Do you have a senior loved one who is still living at home on their own? Perhaps an aging parent? You may wonder if they are eating right, and eating enough – especially if you can’t be there all the time to monitor what goes into their mouth. We all know it’s vital to adopt a well-balanced diet, as it’s a large component of staying healthy as we age. But saying and doing are two different things.
Eating well will help your loved one maintain a healthy weight and stay energized, while also lowering their risk of developing chronic health conditions, such as diabetes and heart disease.
Even though you may be offering care for your elderly loved one, you just can’t be expected to be there all the time, which means you don’t really know if they are eating properly in your absence. Hiring trusted homecare services will go a long way toward giving you peace of mind, as caregivers can prepare and serve healthy meals to them.
1. Develop a Healthy Eating Plan
A healthy eating plan should include fruits, vegetables, whole grains, low-fat dairy or fat-free dairy, along with lean meat, poultry, fish, eggs, beans, and nuts. A good diet will be low in saturated and trans fats, salt and added sugars. Follow these guidelines according to the Academy of Nutrition and Dietetics.
- Eat only polyunsaturated and monounsaturated fats, switching from solid fats to oils when preparing food.
- Eat plenty of fruits and vegetables, whether fresh, frozen or canned. Reach for dark green vegetables such as broccoli and leafy greens, as well as orange vegetables like sweet potatoes and carrots.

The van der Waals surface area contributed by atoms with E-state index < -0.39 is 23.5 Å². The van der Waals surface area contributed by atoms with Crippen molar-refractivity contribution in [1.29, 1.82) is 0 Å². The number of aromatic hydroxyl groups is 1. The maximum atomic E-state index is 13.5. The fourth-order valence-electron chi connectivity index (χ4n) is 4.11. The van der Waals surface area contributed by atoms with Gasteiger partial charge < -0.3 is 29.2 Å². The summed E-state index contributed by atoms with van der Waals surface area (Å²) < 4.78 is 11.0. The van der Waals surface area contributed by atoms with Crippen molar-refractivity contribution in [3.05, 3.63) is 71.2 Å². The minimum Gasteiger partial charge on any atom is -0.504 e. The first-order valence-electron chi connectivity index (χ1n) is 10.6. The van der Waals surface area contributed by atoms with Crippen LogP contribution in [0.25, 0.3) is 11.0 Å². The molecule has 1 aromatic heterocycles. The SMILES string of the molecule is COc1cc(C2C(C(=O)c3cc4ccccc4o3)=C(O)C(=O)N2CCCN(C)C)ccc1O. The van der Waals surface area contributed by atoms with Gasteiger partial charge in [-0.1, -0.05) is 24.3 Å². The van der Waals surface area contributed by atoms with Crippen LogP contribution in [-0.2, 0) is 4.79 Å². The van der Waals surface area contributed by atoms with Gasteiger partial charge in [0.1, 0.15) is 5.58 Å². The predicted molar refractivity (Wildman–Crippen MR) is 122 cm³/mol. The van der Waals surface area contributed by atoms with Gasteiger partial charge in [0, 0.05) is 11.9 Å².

- Eat three ounces of whole-grain cereals, crackers, breads, pasta or rice a day, opting for whole grains when possible.
- Get lots of protein, not just from meat but from fish, beans and peas as well.
- Have 3 servings of fat-free dairy or low-fat dairy fortified with vitamin D for healthy bones. Good choices include milk, yogurt or cheese.
2. Limit High-Calorie Foods
Limit foods that are low in nutrients yet high in calories, saving desserts and sweetened beverages for occasional treats. Make sure this is approved by their doctor.
3. Stay Hydrated
Seniors don’t recognize thirst as well as younger people do, which makes it easy to become dehydrated. Make sure they are drinking fluids on a regular basis, at least eight 8-ounce glasses of water daily. If they want something more, give them low-sugar juice, tea, soup, or water-rich fruits and vegetables to get the hydration they crave.
4. Get Plenty of Physical Activity
It’s vital to balance physical activity and a healthy diet with a good fitness routine. Seniors should get physical activity for least a half hour a day. It’s OK to break this up into three 10-minute sessions. Don’t worry about it being anything fancy: a walk around the block is perfectly fine.
Contact Divine Living Assistance
For more tips or to learn about our in-home care services, including meal prep, please contact us in Texas today.